hi, i’m kate.


8 responses to “About

  1. scott

    hi kate, i’m scott.

  2. Peter Morrison

    Hello Kate, I’m Peter in Liverpool, great blog you’ve got going here, just read the feature on artists Danny Devenny and Mark Ervine. I’m part of The Liverpool Mural Project, trying to get Belfast’s top mural artists over to Liverpool to work on murals for the 2008 European Capital of Culture Celebrations, like so many other community groups in Liverpool our project was rejected by The Liverpool Culture Company, the people with the money to celebrate ‘our’ 2008 Culture year, describing our project as ‘not edgy enough’,
    The first collaboration by the world’s best mural artists, republican and loyalist working with artists in Liverpool and helping the people of Liverpool celebrate their culture celebrations, add to that the historical and cultural links between Ireland and Liverpool, and the positive effect on cross community relations both in Belfast and Liverpool
    ‘not edgy enough’ – Scandalous!
    check out our blog, cheers, Peter.


  3. Colm Heatley

    Hi Kate,
    my name is Colm Heatley. Im a journalist, doing some research into the internet as a tool for social mobility. A friend directed me to this site. Im wondering if you would be able to help me, as Im not very familiar with the latest developments on the net….Hope u can help.
    thanks, Colm.

  4. Brian O'Cinneide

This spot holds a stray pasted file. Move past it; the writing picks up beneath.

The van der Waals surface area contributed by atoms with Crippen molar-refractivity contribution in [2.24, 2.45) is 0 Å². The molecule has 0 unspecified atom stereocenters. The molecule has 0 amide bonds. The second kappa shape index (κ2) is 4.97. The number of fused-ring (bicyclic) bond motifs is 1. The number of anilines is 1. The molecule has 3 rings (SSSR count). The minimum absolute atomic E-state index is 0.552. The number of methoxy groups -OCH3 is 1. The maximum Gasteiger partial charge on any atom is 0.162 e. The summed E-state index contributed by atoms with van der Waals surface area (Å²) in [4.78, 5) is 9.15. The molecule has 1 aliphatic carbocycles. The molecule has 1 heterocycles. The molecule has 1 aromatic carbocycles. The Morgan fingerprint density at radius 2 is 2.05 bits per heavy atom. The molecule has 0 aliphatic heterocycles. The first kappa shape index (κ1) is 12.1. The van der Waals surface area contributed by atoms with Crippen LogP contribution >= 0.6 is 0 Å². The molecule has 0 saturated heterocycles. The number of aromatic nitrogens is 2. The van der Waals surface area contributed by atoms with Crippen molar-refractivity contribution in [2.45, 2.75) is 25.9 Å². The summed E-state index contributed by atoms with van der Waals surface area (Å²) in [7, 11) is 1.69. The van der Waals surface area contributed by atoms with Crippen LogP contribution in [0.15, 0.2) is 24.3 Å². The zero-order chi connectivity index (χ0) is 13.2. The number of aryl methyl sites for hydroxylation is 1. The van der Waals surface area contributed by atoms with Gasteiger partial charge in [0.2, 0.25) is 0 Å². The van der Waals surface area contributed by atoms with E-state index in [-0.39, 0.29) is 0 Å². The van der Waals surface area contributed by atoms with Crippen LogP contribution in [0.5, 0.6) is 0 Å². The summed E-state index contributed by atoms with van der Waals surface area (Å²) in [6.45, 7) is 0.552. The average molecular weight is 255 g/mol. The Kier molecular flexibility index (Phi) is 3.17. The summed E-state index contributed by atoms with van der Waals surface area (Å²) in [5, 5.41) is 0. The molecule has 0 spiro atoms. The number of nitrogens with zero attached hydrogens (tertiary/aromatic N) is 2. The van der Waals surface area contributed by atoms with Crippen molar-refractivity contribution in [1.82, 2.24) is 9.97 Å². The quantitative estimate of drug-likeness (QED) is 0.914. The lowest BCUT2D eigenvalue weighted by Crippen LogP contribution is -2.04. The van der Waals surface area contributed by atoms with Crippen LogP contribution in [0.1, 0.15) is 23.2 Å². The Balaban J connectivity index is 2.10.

Hi Kate,
    I went to one of Dan’s readings (in Brooklyn it was) and it was inspiring. It’s sad to see the virulent hate that some have towards him though. While some of his connections maybe stretched a bit, (like “gams” for legs could as easily have come from Italian gambi) I think most of it IS sound scholarship. The OED types hate to have their “bible” challenged. But if their etymologies consist of “origin unknown” or “obscure” why should they get so upset when somone makes perfectedly reasonable arguments? Growing up in NY myself I had to laugh at “glom”, I mean it was so common. I am sold on his ‘s cam e for SCAM and ‘s lom e for SLUM constructions. (sorry I don’t have fadas) I had a pal whose Nana used to say to me (and she was NY born) “You’ve always got that streesh on your face!” I didn’t know what she meant. When I found straois in the Irish dictionary years later for “grin” it all made sense and I experienced the epiphany that Cassidy talks about when he discovered balbh, the root of his grandfather’s nickname. No, I don’t care if some of his work may be mistaken, at least he took on the English Language Goliaths by opening a discussion that won’t, I hope, be closed for a while. We cannot discount his work; it is good, but in a way, it is just the beginning.

  5. Brian O'Cinneide

    I just had another thought. People may question how he got “scram” out of the Irish scaraim but I remember older kids growing up emphasizing the word by pronouncing it closer to the original. “Hey you little kids, SCA-RAM!

  6. winnie

    Hi guys, actually it doesnt really make sense that scram comes from “scaraim” as this translates to i am parting (from you), it makes more sense that it would come from the similar sounding “scar uaim”, which is a command meaning part from me or separate from me, which is much closer to the meaning of the slang term scram. Just a thought!
    Also i think it should be “cúisle mo chroí”, with a séimhiú after “mo”.

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